Legislating Values

 To The Editor:

Dear Sen. Peralta, instead of raising the minimum wage to a measly $9 an hour, why not make it $100 an hour? Then everyone would be able to pay all their bills easily and build up a nest egg for a comfortable retirement. The problem is that employers would not be able to pay it, many would be shut down, and many people would be thrown out of work. As long as the minimum wage is set above the actual market value of the work of the lowest-skilled workers, the same thing will happen, albeit on a smaller scale, with the minimum wage set at lower levels.

The minimum wage is one of the most evil policies ever conceived by the mind of man. It makes it illegal to hire someone without education or experience for what their work is actually worth in the marketplace, cutting off the bottom rungs of the economic ladder for the very people who have the toughest time getting a start in the world of work. Without the minimum wage (and other obstacles to hiring entry-level workers), the problem of teenage unemployment would disappear.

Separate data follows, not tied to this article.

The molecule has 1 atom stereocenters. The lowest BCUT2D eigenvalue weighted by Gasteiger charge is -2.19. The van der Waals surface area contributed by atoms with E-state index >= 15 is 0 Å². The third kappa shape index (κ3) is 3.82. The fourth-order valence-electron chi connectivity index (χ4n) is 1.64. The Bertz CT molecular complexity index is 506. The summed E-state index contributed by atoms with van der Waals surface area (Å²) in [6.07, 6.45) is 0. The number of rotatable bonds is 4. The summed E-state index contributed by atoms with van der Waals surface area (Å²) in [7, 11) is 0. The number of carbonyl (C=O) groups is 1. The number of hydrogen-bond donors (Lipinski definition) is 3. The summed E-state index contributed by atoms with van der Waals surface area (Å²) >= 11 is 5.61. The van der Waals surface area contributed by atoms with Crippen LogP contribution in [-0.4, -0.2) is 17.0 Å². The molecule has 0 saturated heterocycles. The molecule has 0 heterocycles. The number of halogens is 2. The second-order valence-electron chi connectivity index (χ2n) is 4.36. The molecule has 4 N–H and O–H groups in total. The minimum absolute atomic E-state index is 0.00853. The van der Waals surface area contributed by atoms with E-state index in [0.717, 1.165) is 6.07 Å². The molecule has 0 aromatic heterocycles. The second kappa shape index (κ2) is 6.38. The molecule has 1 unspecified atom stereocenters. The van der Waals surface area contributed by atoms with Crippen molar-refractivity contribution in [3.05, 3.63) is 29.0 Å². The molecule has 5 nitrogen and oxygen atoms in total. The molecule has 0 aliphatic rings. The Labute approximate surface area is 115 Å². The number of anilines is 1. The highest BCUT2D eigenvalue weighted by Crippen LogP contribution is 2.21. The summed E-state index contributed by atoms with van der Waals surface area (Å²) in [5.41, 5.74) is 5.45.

Supporters of the minimum wage undoubtedly think it’s benevolent, but it is actually the opposite. Whenever you’re taking pride in how beneficent you are for legislating higher wages for low-skilled employees, you should stop and think about all the people you are preventing from finding work. When government tries to legislate value, it causes more problems than it solves.

Jim Strawhorn,
Jackson Heights